Once the step towards admitting the existence of morphosyntactic constituency is made, the language description gains in explanatory power and transparency with respect to a number of phenomena belonging to the vague "interface" area between the lexicon and syntax proper. The clearly defined morphosyntactic module in the grammar of Bulgarian distinguishes this language in the Slavic family, which illustrares that in HPSG the parametrisation of linguistic and cross-linguistic variation can occur in the grammar. In this respect, it might be relevant to investigate whether a morphosyntactic grammar module would be justified and beneficial in the description of other languages exhibiting phenomena that are problematic for the lexicalist HPSG approach.
As a prerequisite for discussing the role of clitic replication on the clausal level, a typology of Bulgarian articled and non-articled NPs is developed, thus providing criteria for determining the replication potential of nominal material. The main claim is that what can be replicated by a clitic pronoun (under the appropriate verb-lexeme specific or communicative conditions) is the nominal material that is used as an identifying specific description of a given object, while non-articled NPs that are categorising or non-specific descriptions, as well as articled NPs that are generic or non-specific descriptions completely lack replication potential.
A particular contribution of this thesis is the view that clitic replication of full-fledged NP-complements has a communicatively-driven syntactic dimension and deserves special attention as a factor influencing the constituent order variation in the Bulgarian sentence. In this respect, it is shown how the (canonical) lexeme-specific obliqueness order of grammatical relations, the concrete surface alignment and the contingent clitic replication interact in the communicative structuring of utterances. It is further argued that the phenomenon of clitic replication in Bulgarian has two functions which interact to a different degree in each particular case: direct-object identification by means of accusative clitics, and thematicisation of nominal material by means of both accusative and dative clitics. The accusative clitic replication in the S-V-O sentence type, and the accusative and dative clitic replication in the S-V-O1-O2 sentence type are then modelled in their relation to the grammatical obliqueness hierarchy (the canonical element order), the particular surface alignment (fairly flexible in Bulgarian) and the information structure (the communicative segmentation of the particular utterance) with special attention to the emphatic-stress location. By use of the proposed approach, it can be predicted when clitic replication is impossible, when it is obligatory, and when it is only optional.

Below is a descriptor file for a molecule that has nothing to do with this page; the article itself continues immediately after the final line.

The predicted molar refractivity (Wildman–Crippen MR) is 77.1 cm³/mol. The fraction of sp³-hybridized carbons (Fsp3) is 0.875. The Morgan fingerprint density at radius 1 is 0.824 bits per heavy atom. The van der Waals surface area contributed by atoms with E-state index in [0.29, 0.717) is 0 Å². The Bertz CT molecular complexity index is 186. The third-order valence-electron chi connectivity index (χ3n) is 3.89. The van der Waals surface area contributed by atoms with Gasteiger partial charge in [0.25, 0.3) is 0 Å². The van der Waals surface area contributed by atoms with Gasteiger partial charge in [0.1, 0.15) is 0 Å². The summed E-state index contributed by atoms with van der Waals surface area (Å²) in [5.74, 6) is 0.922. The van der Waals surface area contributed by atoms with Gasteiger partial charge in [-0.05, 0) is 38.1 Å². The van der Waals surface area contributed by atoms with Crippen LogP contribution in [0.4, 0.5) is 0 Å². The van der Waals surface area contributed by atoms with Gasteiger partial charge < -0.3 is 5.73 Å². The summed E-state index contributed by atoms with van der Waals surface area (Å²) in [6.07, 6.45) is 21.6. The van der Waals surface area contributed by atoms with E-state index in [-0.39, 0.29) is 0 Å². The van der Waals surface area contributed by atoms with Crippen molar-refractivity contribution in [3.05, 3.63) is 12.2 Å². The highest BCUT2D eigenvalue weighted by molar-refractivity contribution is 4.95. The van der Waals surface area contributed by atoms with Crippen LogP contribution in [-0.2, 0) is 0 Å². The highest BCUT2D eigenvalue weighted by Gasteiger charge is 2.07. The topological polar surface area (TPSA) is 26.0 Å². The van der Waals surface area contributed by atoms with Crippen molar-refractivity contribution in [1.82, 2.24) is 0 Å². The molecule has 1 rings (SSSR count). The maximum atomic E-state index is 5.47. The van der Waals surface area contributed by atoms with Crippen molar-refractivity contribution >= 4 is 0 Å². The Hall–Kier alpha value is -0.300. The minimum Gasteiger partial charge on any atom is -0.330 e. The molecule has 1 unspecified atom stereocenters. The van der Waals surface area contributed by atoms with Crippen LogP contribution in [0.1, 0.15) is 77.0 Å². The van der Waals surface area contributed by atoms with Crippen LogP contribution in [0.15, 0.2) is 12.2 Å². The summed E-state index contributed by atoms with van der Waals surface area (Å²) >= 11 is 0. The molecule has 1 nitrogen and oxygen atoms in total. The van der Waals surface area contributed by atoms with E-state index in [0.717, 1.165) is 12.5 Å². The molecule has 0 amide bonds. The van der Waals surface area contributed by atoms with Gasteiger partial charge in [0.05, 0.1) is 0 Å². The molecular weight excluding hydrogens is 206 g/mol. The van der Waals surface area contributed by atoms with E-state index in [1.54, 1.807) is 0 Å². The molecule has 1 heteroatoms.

An important feature of the linguistic analysis proposed in this thesis is its computational tractability. The appendix contains an illustration of how the relevant linguistic knowledge is organised in multiple-inheritance hierarchies, as well as information on a fragment of computerised Bulgarian grammar which covers the verbal morphosyntax in full range, and to a considerable extent the replication phenomena on the clausal level.